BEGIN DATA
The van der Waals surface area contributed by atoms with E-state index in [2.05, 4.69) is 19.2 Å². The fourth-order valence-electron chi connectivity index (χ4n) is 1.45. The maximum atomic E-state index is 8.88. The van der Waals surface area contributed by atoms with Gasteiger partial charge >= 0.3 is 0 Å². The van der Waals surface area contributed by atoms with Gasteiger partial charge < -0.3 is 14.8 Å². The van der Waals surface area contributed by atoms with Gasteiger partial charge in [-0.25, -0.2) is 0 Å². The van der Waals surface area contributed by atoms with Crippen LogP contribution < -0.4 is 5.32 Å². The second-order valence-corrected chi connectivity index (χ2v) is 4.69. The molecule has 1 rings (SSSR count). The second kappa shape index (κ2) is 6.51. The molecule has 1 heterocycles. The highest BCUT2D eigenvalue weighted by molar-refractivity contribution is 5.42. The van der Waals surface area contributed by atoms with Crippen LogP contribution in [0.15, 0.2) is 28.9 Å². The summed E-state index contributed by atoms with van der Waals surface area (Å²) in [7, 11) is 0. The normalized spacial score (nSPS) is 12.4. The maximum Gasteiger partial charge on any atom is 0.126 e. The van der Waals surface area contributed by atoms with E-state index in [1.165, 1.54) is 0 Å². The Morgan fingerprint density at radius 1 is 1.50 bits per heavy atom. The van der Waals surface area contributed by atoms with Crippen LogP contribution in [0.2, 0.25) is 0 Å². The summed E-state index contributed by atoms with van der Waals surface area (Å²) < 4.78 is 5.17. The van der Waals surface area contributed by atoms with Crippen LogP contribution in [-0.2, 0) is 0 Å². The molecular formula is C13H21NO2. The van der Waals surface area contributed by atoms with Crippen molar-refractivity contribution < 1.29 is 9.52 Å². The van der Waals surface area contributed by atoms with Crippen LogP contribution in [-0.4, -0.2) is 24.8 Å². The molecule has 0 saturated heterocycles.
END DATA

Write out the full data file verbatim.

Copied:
The van der Waals surface area contributed by atoms with E-state index in [2.05, 4.69) is 19.2 Å². The fourth-order valence-electron chi connectivity index (χ4n) is 1.45. The maximum atomic E-state index is 8.88. The van der Waals surface area contributed by atoms with Gasteiger partial charge >= 0.3 is 0 Å². The van der Waals surface area contributed by atoms with Gasteiger partial charge < -0.3 is 14.8 Å². The van der Waals surface area contributed by atoms with Gasteiger partial charge in [-0.25, -0.2) is 0 Å². The van der Waals surface area contributed by atoms with Crippen LogP contribution < -0.4 is 5.32 Å². The second-order valence-corrected chi connectivity index (χ2v) is 4.69. The molecule has 1 rings (SSSR count). The second kappa shape index (κ2) is 6.51. The molecule has 1 heterocycles. The highest BCUT2D eigenvalue weighted by molar-refractivity contribution is 5.42. The van der Waals surface area contributed by atoms with Crippen LogP contribution in [0.15, 0.2) is 28.9 Å². The summed E-state index contributed by atoms with van der Waals surface area (Å²) in [7, 11) is 0. The normalized spacial score (nSPS) is 12.4. The maximum Gasteiger partial charge on any atom is 0.126 e. The van der Waals surface area contributed by atoms with E-state index in [1.165, 1.54) is 0 Å². The Morgan fingerprint density at radius 1 is 1.50 bits per heavy atom. The van der Waals surface area contributed by atoms with Crippen LogP contribution in [0.2, 0.25) is 0 Å². The summed E-state index contributed by atoms with van der Waals surface area (Å²) < 4.78 is 5.17. The van der Waals surface area contributed by atoms with Crippen LogP contribution in [-0.2, 0) is 0 Å². The molecular formula is C13H21NO2. The van der Waals surface area contributed by atoms with Crippen molar-refractivity contribution < 1.29 is 9.52 Å². The van der Waals surface area contributed by atoms with Crippen LogP contribution in [-0.4, -0.2) is 24.8 Å². The molecule has 0 saturated heterocycles.